[clug] [OT] quest for keyboards

Lana Brindley lanabrindley at gmail.com
Mon Feb 1 15:54:22 MST 2010

2010/2/2 Andreas Bauer <baueran at rsise.anu.edu.au>:
> Dear List,
> Slightly OT, I know, but then again, a lot of hacking unites us in
> some sense, doesn't it?  I'm on a quest for the best keyboard I can
> get my hands on, and would like your opinion.
> Recently, I have read a lot about the Ubicomp and Das Keyboard models,
> which use a buckling spring, which, supposedly, makes typing quite an
> experience.  Unfortunately, their price (and (un)availability) prevent
> me from just giving them a try. (> 150 AUD for a keyboard, come on!)
> In recent years I have been quite satisfied with MS Natural Keyboards,
> but despite their comfortable layout, the keys themselves have little
> to no "clicking point"/resistance.
> So, what keyboards can you recommend for someone who types *a lot*,
> where did you buy yours?  Also, if you do happen to have an old IBM
> Model M lying around that is unused, I'd be willing to pay a
> reasonable price for it (not AUD 150 :-), just to see if those
> buckling springs do make a difference.  Are there modern keyboards
> using springs?
> Many thanks for some pointers and hints already,
> Andi.

Ah, a topic dear to my heart!

When I first started writing for a living, a was using standard
Microsoft corded keyboards, which were fine if you didn't mind having
to buy a new one every three months or so (which I did for a while,
until the novelty wore off). Then I switched to a standard Logitech
wireless desktop, and that one lasted nearly a year. I got another
one, which lasted about the same amount of time before I got tired of
replacing batteries, but it's still alive and in use (albeit in a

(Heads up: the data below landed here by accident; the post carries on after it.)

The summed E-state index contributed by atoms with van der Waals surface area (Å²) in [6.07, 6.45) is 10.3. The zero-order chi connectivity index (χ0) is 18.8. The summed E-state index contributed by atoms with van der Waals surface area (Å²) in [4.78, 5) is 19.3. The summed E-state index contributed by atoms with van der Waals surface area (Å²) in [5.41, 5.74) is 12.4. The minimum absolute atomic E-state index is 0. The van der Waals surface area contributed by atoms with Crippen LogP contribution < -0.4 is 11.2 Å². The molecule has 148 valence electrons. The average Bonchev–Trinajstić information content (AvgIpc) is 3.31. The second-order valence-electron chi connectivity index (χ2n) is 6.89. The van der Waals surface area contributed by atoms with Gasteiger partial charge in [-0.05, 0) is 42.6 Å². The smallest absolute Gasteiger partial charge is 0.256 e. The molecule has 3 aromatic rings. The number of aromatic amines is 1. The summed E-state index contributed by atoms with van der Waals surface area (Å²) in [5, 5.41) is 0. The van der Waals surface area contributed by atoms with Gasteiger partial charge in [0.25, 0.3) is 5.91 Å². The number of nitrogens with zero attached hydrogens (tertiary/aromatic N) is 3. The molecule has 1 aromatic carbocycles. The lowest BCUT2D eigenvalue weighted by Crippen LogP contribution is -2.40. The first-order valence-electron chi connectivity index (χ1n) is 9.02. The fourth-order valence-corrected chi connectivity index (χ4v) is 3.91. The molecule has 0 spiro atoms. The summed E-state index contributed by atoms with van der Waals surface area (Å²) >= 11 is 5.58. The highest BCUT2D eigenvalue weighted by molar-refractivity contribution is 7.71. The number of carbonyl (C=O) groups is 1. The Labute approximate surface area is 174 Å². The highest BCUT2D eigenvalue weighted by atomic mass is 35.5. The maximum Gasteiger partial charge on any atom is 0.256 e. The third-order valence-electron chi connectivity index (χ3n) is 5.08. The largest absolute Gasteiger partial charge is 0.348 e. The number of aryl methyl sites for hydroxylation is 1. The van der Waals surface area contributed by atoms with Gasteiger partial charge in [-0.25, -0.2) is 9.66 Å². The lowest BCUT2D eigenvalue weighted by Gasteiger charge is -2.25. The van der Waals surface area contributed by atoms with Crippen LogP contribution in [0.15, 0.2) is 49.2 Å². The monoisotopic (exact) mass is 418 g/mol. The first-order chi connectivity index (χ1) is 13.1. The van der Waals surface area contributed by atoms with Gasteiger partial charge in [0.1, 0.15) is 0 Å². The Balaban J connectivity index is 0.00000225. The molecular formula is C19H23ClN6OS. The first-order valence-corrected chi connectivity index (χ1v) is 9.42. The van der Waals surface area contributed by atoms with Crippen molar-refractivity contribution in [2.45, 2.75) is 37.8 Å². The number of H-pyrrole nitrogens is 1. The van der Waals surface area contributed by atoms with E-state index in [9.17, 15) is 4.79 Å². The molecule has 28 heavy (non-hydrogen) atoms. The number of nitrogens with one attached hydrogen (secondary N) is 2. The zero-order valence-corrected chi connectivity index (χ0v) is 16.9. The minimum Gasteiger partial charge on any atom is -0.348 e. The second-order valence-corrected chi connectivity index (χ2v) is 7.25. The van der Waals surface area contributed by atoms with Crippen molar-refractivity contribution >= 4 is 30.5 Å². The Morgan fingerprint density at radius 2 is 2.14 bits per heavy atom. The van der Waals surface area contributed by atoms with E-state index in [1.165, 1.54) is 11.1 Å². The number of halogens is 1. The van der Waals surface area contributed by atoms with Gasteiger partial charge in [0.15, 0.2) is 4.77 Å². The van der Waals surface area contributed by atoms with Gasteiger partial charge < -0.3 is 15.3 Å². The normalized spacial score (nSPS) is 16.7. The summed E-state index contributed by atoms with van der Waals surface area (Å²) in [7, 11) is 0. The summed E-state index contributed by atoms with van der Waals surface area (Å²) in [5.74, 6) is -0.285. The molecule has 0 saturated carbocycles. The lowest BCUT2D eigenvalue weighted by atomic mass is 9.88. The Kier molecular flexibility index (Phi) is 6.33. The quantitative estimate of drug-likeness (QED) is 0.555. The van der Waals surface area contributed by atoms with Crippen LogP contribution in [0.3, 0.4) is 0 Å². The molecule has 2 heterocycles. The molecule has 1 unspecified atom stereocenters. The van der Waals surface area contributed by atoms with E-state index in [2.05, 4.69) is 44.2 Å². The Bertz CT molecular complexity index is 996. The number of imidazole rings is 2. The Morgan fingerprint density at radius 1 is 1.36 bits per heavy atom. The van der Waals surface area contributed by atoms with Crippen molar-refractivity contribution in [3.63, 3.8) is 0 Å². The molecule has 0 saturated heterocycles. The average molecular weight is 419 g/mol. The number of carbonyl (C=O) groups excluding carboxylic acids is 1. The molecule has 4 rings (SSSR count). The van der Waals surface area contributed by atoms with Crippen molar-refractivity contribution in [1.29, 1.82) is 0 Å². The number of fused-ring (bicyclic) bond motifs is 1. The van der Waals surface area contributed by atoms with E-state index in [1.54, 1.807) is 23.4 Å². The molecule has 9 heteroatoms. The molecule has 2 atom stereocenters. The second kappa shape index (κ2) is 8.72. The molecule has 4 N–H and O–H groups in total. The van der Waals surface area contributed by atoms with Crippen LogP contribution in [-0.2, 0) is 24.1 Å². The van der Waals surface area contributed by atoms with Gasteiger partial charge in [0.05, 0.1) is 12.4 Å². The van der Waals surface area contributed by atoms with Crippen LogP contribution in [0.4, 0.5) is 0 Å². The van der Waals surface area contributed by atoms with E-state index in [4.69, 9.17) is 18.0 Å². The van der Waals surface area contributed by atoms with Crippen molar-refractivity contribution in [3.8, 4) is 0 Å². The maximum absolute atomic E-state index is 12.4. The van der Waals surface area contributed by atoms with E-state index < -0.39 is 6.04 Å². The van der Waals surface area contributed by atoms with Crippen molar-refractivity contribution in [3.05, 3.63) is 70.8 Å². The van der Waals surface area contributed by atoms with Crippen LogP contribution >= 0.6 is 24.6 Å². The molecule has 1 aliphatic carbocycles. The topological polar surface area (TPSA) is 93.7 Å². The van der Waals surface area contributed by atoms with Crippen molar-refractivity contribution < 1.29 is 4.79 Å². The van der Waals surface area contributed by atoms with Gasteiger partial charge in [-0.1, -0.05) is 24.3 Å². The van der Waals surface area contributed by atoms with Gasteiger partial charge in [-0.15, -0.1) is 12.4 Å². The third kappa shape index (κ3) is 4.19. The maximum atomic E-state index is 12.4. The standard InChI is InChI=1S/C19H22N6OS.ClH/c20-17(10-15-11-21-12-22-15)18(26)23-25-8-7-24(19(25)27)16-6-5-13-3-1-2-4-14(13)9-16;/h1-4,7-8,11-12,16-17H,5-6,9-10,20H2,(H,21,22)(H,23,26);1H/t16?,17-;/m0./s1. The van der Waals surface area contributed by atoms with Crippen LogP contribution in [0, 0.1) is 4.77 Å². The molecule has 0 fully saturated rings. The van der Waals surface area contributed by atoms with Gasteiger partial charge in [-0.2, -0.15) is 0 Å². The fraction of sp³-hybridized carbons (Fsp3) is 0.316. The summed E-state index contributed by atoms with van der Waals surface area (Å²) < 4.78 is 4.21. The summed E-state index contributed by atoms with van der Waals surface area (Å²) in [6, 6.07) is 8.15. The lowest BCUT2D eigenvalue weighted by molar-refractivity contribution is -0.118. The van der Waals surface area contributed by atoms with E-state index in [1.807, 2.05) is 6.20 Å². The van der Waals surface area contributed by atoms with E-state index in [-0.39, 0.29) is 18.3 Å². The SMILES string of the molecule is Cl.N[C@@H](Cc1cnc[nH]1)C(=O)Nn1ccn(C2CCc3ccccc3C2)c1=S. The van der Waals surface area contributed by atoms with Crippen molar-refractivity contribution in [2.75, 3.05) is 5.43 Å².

significantly reduced capacity, and with all the letters worn off).
The one I bought after that had awful connectivity issues (it used to
skip a keystroke every so often, which, when you type as much as I do,
is massively annoying). It got relegated to a cupboard and thus began
the search for a *really awesome* keyboard.

I'd heard wonderful things about DAS, Model M's, and the like. I tried
a couple, and discovered a couple of things about myself. The tactile
feedback on the buckling springs is great - you definitely know that
you've hit a key, but it's also a bit like being hit in the head with
a cricket bat every time, it gets a little distracting. But it seems
that I'm inherently lazy, and the amount of effort required to push
each key was quite wearing. I tried to imagine how my fingers would
feel after 8 hours of that straight, and felt like a needed a lie-down
after just thinking about it.

I considered switching to Dvorak (and still might, but the learning
curve frightens me). There are keyboards being made today that use
buckling springs, as well as lots of other neat ideas, but price
becomes a real sticking point on just about anything that shiny. I
looked at those marvellously shaped ones to help RSI issues, but price
*and* a learning curve made my shy away. I spoke to all my writer
friends (especially those ones using Linux). And do you know where I
ended up? Apple.

I ended up buying a standard corded aluminium keyboard for less than
$50 from the MAC1 store at ANU, and it's a thing of beauty. It has a
short travel, but just enough tactile feedback that you know you've
pressed the key. It is very quiet, which is lovely since I do a lot of
my best work early in the morning when the house is still and everyone
else asleep. I find myself concentrating on what's flowing out on the
screen, rather than what my fingers are doing. My typing speed has
(incredibly) increased since switching over. It's corded, so none of
the wireless problems I experienced with the Logitech, and no
batteries to replace. You could also use it as a pretty serious
weapon, if the Zombie Apocolypse arrives while you're busy typing. The
drawbacks? Just one ... now when I use my old scissor-action Logitech
on my other machine, my fingers feel tired ... ;)

I did have just one problem with the Apple about six months after I
bought it, where a circuit in the thing died. They replaced it under
warranty though, and I had a new one within a week, without any
hassles though.

Oh, and it has a usb port in the side. Don't know about you, but I
think that's awesome!

Best of luck with your hunt. I'll be interested to hear how you go :)


Cheers! Lana

Writing gives you the illusion of control, and then you realise it's
just an illusion, that people are going to bring their own stuff into
  - David Sedaris


Please avoid sending me Word, Powerpoint or Windows Media attachments.

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